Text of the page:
During high school, Davis continued to cheer competitively and for her high school Bear Creek as well, performing at her high school’s football and basketball games. Cheering competitively, Davis ended up winning a cheer scholarship from one of the competitions she won: The American Championships.

Even though Davis both tumbled and stunted, what she loves most about cheer is stunting. Stunting is when a team displays its skill or dexterity. Stunting can be when a team organizes themselves into a pyramid. Davis enjoys how stunting is less common and it is unique to see someone perform a stunt since it takes a lot of time and effort.

“I think [stunting] is a skill that a lot of people don’t have or don’t think that they could acquire,” Davis said. “You can go pick up a basketball, you can take shots or like, pick up a football, and pass that around, but like for stunting you have to have a very specific group of people that are very dedicated.”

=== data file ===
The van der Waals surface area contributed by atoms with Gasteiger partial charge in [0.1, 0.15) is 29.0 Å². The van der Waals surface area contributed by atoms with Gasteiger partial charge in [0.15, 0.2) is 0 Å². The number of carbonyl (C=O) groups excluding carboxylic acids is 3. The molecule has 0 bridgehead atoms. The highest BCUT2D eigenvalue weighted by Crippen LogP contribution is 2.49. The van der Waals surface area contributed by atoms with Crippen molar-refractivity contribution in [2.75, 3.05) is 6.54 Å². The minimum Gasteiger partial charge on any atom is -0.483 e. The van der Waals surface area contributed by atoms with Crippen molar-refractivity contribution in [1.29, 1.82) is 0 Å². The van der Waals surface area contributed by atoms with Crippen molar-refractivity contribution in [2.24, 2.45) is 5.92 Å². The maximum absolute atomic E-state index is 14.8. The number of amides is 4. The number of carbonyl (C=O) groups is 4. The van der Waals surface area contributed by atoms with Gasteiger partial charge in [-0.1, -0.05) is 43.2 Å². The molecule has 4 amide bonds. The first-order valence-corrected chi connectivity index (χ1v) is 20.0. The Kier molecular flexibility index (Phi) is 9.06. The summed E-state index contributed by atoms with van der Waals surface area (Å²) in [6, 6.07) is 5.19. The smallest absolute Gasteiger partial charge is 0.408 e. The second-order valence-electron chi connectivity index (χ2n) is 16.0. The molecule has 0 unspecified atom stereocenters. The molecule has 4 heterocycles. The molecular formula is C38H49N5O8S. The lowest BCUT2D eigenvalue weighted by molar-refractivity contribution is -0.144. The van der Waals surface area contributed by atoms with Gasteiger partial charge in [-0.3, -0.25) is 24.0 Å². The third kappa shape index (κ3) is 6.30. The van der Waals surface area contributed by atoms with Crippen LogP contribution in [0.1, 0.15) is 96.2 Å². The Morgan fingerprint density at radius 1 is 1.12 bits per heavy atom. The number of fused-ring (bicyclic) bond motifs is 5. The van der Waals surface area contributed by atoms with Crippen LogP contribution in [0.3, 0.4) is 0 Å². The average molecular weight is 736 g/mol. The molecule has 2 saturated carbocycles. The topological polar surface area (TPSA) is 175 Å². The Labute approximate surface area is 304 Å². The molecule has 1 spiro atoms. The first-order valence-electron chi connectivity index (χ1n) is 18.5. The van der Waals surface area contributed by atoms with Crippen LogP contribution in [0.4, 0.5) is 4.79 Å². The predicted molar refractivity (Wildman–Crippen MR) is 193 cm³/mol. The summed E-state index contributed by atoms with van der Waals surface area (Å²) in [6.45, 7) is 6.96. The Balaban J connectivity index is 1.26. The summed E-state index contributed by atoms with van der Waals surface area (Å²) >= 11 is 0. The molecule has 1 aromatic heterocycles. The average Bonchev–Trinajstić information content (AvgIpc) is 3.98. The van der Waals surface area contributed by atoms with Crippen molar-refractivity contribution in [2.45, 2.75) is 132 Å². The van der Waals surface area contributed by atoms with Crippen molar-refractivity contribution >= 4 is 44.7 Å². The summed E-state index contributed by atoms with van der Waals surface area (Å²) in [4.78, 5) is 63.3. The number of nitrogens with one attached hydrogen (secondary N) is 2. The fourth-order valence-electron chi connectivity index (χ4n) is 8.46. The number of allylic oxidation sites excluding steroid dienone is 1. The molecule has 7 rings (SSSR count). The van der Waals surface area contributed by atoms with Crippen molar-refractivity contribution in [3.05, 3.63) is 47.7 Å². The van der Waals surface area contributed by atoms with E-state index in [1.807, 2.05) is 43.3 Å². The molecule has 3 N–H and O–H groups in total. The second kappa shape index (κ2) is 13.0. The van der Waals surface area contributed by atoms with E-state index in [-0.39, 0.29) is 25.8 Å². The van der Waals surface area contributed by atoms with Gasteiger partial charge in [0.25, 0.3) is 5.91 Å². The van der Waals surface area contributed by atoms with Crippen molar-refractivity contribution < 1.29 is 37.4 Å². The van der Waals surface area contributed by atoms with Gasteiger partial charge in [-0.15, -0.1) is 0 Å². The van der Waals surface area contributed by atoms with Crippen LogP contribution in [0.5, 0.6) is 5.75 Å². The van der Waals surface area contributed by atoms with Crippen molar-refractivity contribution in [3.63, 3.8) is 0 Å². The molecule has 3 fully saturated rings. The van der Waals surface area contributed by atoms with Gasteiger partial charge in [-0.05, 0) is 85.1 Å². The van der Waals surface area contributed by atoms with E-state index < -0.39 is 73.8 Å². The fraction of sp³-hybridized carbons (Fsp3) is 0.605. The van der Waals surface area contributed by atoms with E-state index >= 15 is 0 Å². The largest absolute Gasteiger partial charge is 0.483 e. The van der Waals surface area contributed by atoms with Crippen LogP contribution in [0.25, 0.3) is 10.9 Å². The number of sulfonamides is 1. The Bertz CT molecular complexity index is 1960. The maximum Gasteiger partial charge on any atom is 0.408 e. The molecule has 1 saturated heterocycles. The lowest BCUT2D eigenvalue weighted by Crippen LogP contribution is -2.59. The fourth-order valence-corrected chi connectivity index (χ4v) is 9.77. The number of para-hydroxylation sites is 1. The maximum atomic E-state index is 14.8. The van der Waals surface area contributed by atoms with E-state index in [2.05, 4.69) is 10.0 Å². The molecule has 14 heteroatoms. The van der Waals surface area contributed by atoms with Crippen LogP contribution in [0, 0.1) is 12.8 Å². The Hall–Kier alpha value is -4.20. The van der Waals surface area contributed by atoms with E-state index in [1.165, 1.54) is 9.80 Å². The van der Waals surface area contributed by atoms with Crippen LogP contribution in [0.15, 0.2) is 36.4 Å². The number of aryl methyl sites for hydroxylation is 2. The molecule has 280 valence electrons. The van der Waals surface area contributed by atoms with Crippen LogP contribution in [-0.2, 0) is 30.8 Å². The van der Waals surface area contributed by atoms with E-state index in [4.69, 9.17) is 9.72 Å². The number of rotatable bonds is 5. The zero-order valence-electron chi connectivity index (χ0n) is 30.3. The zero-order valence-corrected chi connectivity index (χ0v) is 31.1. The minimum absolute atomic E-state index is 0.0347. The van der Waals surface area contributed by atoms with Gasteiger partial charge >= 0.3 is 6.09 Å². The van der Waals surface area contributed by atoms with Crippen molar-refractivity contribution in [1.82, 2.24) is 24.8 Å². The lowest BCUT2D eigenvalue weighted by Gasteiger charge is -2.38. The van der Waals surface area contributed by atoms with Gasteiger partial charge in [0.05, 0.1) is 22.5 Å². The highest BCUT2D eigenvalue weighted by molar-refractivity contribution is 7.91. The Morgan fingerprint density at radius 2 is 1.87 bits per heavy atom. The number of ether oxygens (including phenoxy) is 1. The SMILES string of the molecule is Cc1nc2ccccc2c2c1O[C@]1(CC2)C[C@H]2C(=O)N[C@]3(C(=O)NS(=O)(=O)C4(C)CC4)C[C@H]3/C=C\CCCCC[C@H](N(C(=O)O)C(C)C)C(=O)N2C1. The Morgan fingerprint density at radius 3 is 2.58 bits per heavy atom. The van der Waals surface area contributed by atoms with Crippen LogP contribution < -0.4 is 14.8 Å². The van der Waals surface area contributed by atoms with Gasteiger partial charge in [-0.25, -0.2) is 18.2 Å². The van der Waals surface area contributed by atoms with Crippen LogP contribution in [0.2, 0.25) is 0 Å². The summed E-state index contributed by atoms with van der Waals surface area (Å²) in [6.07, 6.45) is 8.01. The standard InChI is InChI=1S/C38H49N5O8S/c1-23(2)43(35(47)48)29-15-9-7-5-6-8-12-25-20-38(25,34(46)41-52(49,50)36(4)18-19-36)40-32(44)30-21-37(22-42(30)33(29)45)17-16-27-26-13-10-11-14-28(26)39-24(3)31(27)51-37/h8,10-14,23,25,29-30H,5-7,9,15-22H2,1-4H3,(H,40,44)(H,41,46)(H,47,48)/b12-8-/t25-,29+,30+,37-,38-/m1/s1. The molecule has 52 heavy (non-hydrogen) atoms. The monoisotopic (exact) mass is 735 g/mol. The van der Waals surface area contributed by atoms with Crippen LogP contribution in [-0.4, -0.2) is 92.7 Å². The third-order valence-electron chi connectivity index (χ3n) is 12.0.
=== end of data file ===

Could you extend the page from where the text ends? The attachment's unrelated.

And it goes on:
Davis ended up attending California State University, Sacramento, since the school’s cheer team was more competitive than other schools in California. Davis decided to study Kinesiology, the study of the body’s movement. 

At first, Davis wanted to get into physical therapy since she knew that she wanted to do a job that involved movement. But over time she decided to study kinesiology since it would ultimately give her more job options in the future. Davis incorporates her knowledge of the body into her coaching by guiding her team through different drills that can help them understand different skills in cheer.

Davis practices stunting with her co-ed team on her last trip to the UCA College Nationals on Jan. 16, 2016.

As part of the cheer team at her university, Davis cheered for most of the school’s sports teams, while also cheering at community events for her school. On top of cheering for her college, Davis attended numerous competitions all over the country. Davis had the opportunity to perform multiple times at Disney World and she enjoyed performing behind the Disney Castle and making memories with her teammates.